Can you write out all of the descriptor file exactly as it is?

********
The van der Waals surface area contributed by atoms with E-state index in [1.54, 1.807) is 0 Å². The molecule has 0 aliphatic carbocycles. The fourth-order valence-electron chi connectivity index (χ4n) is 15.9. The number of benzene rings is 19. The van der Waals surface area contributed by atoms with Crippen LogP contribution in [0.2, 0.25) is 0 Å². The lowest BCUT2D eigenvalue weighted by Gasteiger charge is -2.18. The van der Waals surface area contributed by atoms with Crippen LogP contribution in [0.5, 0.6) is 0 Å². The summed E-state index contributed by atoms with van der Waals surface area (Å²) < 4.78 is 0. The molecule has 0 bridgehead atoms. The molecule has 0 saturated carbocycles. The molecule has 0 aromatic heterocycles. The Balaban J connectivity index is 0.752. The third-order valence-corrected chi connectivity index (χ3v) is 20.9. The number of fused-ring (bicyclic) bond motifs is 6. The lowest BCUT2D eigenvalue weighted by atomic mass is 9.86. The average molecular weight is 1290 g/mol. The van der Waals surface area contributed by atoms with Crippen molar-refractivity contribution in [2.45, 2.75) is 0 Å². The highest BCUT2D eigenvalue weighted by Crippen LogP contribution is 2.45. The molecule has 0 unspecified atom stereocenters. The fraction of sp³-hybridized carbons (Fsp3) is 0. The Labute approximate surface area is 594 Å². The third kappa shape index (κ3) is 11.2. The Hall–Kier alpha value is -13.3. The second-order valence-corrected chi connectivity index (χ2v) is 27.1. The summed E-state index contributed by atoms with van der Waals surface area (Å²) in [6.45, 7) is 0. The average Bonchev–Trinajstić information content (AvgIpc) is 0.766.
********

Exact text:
The van der Waals surface area contributed by atoms with E-state index in [1.54, 1.807) is 0 Å². The molecule has 0 aliphatic carbocycles. The fourth-order valence-electron chi connectivity index (χ4n) is 15.9. The number of benzene rings is 19. The van der Waals surface area contributed by atoms with Crippen LogP contribution in [0.2, 0.25) is 0 Å². The lowest BCUT2D eigenvalue weighted by Gasteiger charge is -2.18. The van der Waals surface area contributed by atoms with Crippen LogP contribution in [0.5, 0.6) is 0 Å². The summed E-state index contributed by atoms with van der Waals surface area (Å²) < 4.78 is 0. The molecule has 0 bridgehead atoms. The molecule has 0 saturated carbocycles. The molecule has 0 aromatic heterocycles. The Balaban J connectivity index is 0.752. The third-order valence-corrected chi connectivity index (χ3v) is 20.9. The number of fused-ring (bicyclic) bond motifs is 6. The lowest BCUT2D eigenvalue weighted by atomic mass is 9.86. The average molecular weight is 1290 g/mol. The van der Waals surface area contributed by atoms with Crippen molar-refractivity contribution in [2.45, 2.75) is 0 Å². The highest BCUT2D eigenvalue weighted by Crippen LogP contribution is 2.45. The molecule has 0 unspecified atom stereocenters. The fraction of sp³-hybridized carbons (Fsp3) is 0. The Labute approximate surface area is 594 Å². The third kappa shape index (κ3) is 11.2. The Hall–Kier alpha value is -13.3. The second-order valence-corrected chi connectivity index (χ2v) is 27.1. The summed E-state index contributed by atoms with van der Waals surface area (Å²) in [6.45, 7) is 0. The average Bonchev–Trinajstić information content (AvgIpc) is 0.766.